GM halts operations in Venezuela after factory is seized

22 April, 2017, 01:43 | Author: Jonathon Greene
  • The GM logo is seen in Warren Michigan

General Motors has shut down operations in Venezuela after it says authorities illegally seized its plant there, fueling growing concerns about the ability of worldwide companies to do business amid the country's deepening political and economic crisis. GM said they were notified this week that a low-level court ordered an embargo of its plant, bank accounts and other assets in the country. Exxon Mobil sought arbitration after the government of President Hugo Chavez nationalized the company's oil project in the South American nation's oil-rich Orinoco region in 2007.

In its statement, General Motors said it has operated in Venezuela since 1948 and employs almost 2,700 workers in the country.

General Motors Company says that it will be offering separation packages to employees that worked at the factory.

Venezuela's Information Ministry was not immediately available for comment to explain the seizure. It said that authorities had removed assets including cars from company facilities. Opponents of President Nicolas Maduro called on Venezuelans to take to the streets in marched against the embattled socialist leader.

Long-standing divisions in Venezuela have come about due to an economic crisis.

The seizure arose from an nearly 20-year-old lawsuit brought by a former GM dealership in western Venezuela.

In 2016, Kleenex maker Kimberly-Clark suspended its operations in Venezuela, citing the country's "rapidly escalating inflation" and the "continued deterioration of economic and business conditions". It also notes that it will continue to offer aftermarket service to customers in the country via its 79 dealerships. GM says that the plant had stopped making cars recently, presumably due to deteriorating economic conditions.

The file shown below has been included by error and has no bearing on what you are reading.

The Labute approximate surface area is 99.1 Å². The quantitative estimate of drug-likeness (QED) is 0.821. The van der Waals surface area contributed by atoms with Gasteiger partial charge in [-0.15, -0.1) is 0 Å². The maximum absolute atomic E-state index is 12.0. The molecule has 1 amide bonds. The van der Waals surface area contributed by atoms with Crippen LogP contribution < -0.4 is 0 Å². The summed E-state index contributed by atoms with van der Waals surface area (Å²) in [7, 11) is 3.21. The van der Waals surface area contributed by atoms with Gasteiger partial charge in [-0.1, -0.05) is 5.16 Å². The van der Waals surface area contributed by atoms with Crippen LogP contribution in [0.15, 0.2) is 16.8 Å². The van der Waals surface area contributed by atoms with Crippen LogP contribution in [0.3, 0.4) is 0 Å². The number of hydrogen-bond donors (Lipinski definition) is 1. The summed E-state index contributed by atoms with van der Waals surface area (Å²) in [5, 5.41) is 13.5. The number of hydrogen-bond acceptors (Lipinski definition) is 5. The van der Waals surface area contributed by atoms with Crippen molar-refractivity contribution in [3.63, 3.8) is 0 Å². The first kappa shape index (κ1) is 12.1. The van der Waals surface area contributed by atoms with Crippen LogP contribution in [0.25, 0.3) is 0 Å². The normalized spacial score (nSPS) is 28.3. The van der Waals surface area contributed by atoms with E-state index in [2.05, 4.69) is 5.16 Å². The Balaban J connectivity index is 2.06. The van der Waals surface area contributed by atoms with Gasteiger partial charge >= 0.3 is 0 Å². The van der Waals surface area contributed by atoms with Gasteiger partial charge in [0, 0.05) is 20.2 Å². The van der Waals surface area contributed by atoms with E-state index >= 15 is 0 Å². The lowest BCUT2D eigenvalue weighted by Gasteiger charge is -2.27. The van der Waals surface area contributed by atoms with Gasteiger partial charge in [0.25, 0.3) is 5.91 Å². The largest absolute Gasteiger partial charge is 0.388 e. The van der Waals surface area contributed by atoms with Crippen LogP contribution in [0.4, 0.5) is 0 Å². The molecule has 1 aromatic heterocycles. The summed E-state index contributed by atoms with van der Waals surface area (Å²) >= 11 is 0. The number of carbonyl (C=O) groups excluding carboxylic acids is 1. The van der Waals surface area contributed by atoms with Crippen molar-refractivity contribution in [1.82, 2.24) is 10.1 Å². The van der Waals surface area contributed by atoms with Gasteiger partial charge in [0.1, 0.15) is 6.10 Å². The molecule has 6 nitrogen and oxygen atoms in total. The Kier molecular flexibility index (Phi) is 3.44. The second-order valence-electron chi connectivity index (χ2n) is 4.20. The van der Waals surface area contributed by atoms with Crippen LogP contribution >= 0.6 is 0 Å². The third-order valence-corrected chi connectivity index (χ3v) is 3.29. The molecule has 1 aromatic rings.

Foreign firms that have pulled out of Venezuela or whose properties have been expropriated rarely receive compensation and have struggled to collect on worldwide court judgments against the cash-squeezed government.

In recent years, Bridgestone, General Mills, Procter & Gamble, Ford Motor Co. and other multinational corporations have also scaled back operations in Venezuela. GM's local subsidiary did not provide many details on the plant seizure, however, they have stated authorities are preventing the facility from operating.

Of course, in this case, the valuable plant in question is not an illicit cash crop, but rather an automotive plant, General Motors Venezolana (GMV), which has been manufacturing vehicles in Venezuela since 1948.

Maduro has been accused by the opposition of behaving like a dictator.

GM will be taking legal action, but it is unclear what action that will be, according to the statement.

So far this month, clashes associated with the protests have resulted in seven deaths, more than 200 injured and 538 arrests.

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